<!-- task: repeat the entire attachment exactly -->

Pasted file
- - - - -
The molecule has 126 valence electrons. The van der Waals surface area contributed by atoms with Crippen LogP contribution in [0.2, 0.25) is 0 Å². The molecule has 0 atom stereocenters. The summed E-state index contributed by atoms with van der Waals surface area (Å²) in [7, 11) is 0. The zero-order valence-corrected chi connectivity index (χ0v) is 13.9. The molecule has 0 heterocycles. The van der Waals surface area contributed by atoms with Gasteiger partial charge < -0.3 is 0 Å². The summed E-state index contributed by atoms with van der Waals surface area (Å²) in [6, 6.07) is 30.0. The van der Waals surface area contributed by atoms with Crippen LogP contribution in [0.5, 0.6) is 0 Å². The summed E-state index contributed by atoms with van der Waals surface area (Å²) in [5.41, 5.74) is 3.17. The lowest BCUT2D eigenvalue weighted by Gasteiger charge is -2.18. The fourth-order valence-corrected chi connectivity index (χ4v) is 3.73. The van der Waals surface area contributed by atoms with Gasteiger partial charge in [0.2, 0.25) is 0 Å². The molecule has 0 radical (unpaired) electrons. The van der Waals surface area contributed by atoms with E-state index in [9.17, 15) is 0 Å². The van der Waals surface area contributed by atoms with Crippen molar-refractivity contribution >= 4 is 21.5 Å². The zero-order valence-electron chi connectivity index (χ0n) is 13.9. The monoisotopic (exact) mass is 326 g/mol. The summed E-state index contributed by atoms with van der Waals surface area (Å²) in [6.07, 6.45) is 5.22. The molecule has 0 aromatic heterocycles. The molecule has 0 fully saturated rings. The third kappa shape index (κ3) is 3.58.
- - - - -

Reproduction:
The molecule has 126 valence electrons. The van der Waals surface area contributed by atoms with Crippen LogP contribution in [0.2, 0.25) is 0 Å². The molecule has 0 atom stereocenters. The summed E-state index contributed by atoms with van der Waals surface area (Å²) in [7, 11) is 0. The zero-order valence-corrected chi connectivity index (χ0v) is 13.9. The molecule has 0 heterocycles. The van der Waals surface area contributed by atoms with Gasteiger partial charge < -0.3 is 0 Å². The summed E-state index contributed by atoms with van der Waals surface area (Å²) in [6, 6.07) is 30.0. The van der Waals surface area contributed by atoms with Crippen LogP contribution in [0.5, 0.6) is 0 Å². The summed E-state index contributed by atoms with van der Waals surface area (Å²) in [5.41, 5.74) is 3.17. The lowest BCUT2D eigenvalue weighted by Gasteiger charge is -2.18. The fourth-order valence-corrected chi connectivity index (χ4v) is 3.73. The van der Waals surface area contributed by atoms with Gasteiger partial charge in [0.2, 0.25) is 0 Å². The molecule has 0 radical (unpaired) electrons. The van der Waals surface area contributed by atoms with E-state index in [9.17, 15) is 0 Å². The van der Waals surface area contributed by atoms with Crippen molar-refractivity contribution >= 4 is 21.5 Å². The zero-order valence-electron chi connectivity index (χ0n) is 13.9. The monoisotopic (exact) mass is 326 g/mol. The summed E-state index contributed by atoms with van der Waals surface area (Å²) in [6.07, 6.45) is 5.22. The molecule has 0 aromatic heterocycles. The molecule has 0 fully saturated rings. The third kappa shape index (κ3) is 3.58.